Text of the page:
A UDP datagram is used in Network File System (NFS), DNS, SNMP, TFTP etc. and has no
handshaking, flow control or windowing capability, it is a fire and forget type protocol. The segment
looks like this:
The checksum field includes a 12-byte 'pseudo header' that includes the source and destination IP addresses,
the 8-bit reserved field containing 0, the 8-bit protocol ID and the 16-bit UDP length field. The
pseudo header is useful to check that the IP datagram arrived at the correct station.
UDP is ideal for applications that want to send datagrams one at a time and for applications that perform
their own error recovery. There is no sequencing with UDP so you do not want UDP datagrams to become
fragmenting therefore the MTU of the LLC needs to be larger than that taken up by the UDP datagram including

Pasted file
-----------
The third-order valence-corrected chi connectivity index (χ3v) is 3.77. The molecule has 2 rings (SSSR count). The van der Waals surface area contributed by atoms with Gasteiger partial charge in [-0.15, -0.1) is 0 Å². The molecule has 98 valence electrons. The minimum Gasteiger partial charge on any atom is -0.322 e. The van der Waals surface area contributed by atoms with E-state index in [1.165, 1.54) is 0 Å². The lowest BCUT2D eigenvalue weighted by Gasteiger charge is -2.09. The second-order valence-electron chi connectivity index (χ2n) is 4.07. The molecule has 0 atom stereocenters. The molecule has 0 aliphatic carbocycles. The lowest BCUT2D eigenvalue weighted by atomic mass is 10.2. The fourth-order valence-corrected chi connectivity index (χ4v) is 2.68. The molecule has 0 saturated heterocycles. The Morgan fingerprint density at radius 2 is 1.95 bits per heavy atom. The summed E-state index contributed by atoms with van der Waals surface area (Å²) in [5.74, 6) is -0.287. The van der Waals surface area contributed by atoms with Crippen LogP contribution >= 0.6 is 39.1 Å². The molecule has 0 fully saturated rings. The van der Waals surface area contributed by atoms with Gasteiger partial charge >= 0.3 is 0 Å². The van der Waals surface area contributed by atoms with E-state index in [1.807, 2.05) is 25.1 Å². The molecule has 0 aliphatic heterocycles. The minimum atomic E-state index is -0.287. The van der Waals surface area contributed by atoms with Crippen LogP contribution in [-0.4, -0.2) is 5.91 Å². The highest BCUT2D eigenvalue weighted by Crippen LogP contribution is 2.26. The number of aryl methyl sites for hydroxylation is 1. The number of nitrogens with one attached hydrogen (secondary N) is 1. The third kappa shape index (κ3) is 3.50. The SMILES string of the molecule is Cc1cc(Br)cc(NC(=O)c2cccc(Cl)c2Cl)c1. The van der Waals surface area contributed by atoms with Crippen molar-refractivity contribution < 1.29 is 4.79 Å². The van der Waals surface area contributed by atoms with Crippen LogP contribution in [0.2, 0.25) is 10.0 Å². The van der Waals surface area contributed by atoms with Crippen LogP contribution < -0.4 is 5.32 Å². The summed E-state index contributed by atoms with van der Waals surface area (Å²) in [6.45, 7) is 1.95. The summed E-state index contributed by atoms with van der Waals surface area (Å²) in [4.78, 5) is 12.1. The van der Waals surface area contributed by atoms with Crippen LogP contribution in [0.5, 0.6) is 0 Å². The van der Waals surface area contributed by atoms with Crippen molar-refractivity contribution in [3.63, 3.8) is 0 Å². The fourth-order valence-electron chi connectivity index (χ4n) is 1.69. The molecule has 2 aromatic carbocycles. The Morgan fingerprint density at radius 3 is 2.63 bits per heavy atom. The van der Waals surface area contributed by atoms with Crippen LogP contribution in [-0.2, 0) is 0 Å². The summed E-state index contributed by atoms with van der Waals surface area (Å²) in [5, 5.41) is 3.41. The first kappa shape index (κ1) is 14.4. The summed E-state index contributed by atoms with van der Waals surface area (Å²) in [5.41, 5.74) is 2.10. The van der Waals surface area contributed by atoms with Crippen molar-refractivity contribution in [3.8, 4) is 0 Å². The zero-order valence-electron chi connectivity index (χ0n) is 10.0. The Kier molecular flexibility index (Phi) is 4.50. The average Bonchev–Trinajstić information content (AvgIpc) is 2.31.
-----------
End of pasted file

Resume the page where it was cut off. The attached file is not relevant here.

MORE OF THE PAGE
the UDP and IP headers and the data.
An application can use a UDP port number and another application can use the same port number for a TCP session
from the same IP address. Very often the port numbers in
RFC1700 are the same for TCP and UDP. The advantages
of UDP over TCP are that it does not have to wait for acknowledgements, keep packets in memory for re-ordering
purposes or perform handshaking, it is therefore quicker and has less overhead than TCP.